Which makes me glad that getting through it left the rest of the trip downhill, or else Third Shift may have simply stopped my momentum entirely. The first protagonist of Third Shift is once again Troy, waking up for the third time in Silo 1 to continue the mysteries and trials that constitute watching over the remaining survivors of humanity with occasional detours into overwrought, puppy-nose-rubbing realizations. The second protagonist is Solo, a memorable if nearly over the top character from Wool, and it’s in Third Shift that Wool and Shift find their timelines meeting up. While First Shift and Second Shift are decidedly prequels, Third Shift is more of a companion novel happening in parallel with the events of the last Wool novellas until they end up at more or less the same place to set the stage for the final story. The things that happen to Troy in Third Shift are understandable and relatable from the character’s perspective, yet engage in some of my least favorite narrative tropes while becoming audaciously heavy handed in other spots, leading to a mixed finale for the character that gives the entire novella trilogy its spine. Meanwhile, Solo commits a far more grave sin. Solo is boring. There are few revelations to be had as to what actually happened in Silo 17, and fewer still about what it must have been like to live for 30 years on one’s own. The madness is never quite mad enough, the struggle never hard enough, the triumphs never high enough. Solo’s story is a flat slog to reach a destination we’re already aware of, the greatest danger of writing a prequel realized. Were it not for a memorable turn by Shadow, a cat that Solo befriends at one point in his story, there would be scarcely any signs of life in this sixth of the omnibus at all. At a time when the story should be building to a crescendo to excite you into leaping directly into Dust, Hugh Howey instead noodles around with notes we’ve already heard for far too long.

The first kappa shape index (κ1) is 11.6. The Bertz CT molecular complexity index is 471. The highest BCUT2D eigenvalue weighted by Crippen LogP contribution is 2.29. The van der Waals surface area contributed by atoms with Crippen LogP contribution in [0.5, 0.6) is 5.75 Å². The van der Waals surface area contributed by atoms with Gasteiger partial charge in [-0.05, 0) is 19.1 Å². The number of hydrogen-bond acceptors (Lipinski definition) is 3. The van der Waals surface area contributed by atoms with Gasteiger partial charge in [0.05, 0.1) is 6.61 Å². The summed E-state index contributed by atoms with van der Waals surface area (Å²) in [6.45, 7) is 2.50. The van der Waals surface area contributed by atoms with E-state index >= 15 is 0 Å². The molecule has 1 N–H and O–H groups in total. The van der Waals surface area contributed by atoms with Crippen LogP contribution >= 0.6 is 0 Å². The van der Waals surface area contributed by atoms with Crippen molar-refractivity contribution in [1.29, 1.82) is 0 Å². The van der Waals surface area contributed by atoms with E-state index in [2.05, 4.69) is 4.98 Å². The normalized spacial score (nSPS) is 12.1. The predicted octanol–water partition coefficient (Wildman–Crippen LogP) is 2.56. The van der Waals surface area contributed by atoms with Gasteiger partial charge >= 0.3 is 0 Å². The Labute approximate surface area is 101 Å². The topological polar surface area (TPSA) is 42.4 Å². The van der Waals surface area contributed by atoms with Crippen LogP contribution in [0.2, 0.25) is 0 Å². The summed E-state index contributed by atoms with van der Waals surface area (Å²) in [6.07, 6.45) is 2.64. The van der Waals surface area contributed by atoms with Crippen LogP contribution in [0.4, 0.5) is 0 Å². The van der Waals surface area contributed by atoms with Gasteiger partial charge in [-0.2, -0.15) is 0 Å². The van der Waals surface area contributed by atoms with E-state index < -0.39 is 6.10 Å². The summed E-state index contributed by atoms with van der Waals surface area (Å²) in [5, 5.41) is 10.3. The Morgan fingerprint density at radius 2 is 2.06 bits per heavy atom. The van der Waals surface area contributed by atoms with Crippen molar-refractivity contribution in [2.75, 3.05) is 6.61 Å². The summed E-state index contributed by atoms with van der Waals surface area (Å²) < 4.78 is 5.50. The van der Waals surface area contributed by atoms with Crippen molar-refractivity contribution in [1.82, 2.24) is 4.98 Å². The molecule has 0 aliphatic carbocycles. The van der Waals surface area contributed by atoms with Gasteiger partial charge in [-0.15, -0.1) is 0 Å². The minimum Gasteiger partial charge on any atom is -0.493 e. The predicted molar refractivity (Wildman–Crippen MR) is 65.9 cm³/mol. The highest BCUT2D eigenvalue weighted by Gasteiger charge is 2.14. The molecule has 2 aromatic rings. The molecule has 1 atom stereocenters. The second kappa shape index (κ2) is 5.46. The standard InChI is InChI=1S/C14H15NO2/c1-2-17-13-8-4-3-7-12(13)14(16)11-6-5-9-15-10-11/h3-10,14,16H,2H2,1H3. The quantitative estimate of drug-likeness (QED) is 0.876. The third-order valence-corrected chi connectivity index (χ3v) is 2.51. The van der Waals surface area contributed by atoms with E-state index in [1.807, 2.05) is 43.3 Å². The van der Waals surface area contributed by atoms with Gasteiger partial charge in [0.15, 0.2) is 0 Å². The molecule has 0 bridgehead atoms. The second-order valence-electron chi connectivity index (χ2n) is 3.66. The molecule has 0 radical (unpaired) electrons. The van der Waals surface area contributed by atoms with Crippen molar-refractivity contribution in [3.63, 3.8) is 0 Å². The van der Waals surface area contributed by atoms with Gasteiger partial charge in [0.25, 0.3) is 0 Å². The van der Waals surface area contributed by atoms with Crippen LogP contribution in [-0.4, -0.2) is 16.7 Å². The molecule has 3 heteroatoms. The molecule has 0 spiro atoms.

Solo’s story in Third Shift isn’t enough to kill my recommendation for the Shift omnibus as a whole. Troy’s story remains interesting and engaging from beginning to end, even when I didn’t personally care for a few of the narrative choices used. While we learn about the past before Wool in First Shift, it’s Troy’s tale that expands the broad present reality to fill in more answers and realities that went unspoken of in Wool. Mission’s story didn’t grab me at first, but it blooms into something worthwhile with just a little effort. And in all corners, Hugh Howey continues to paint a world that is so well-thought out that imagining the way a rusted stairway or a broken, chipped wall looks after decades of disrepair is utterly effortless. He set himself at an incredibly difficult task, filling in the past of the world, of Silo 1, of Silo 18, and for the most part he stuck the landing. If he stumbled and pinwheeled a bit to keep his balance, he never actually managed to topple over. I’m excited to read Dust soon and see exactly where these eight novellas have been leading, but after reading Shift, my worry becomes that some parts of this omnibus in particular will feel superfluous and easily discarded in the larger context of the complete story. I compared Wool to a season of television in my first review and I feel the comparison holds up just as strongly here, taking us through six “episodes” leading up to the big finale. Solo’s story might simply be a standalone fluke tossed off for budgetary and timing reasons, or it might be more important than I realize now. Stay tuned.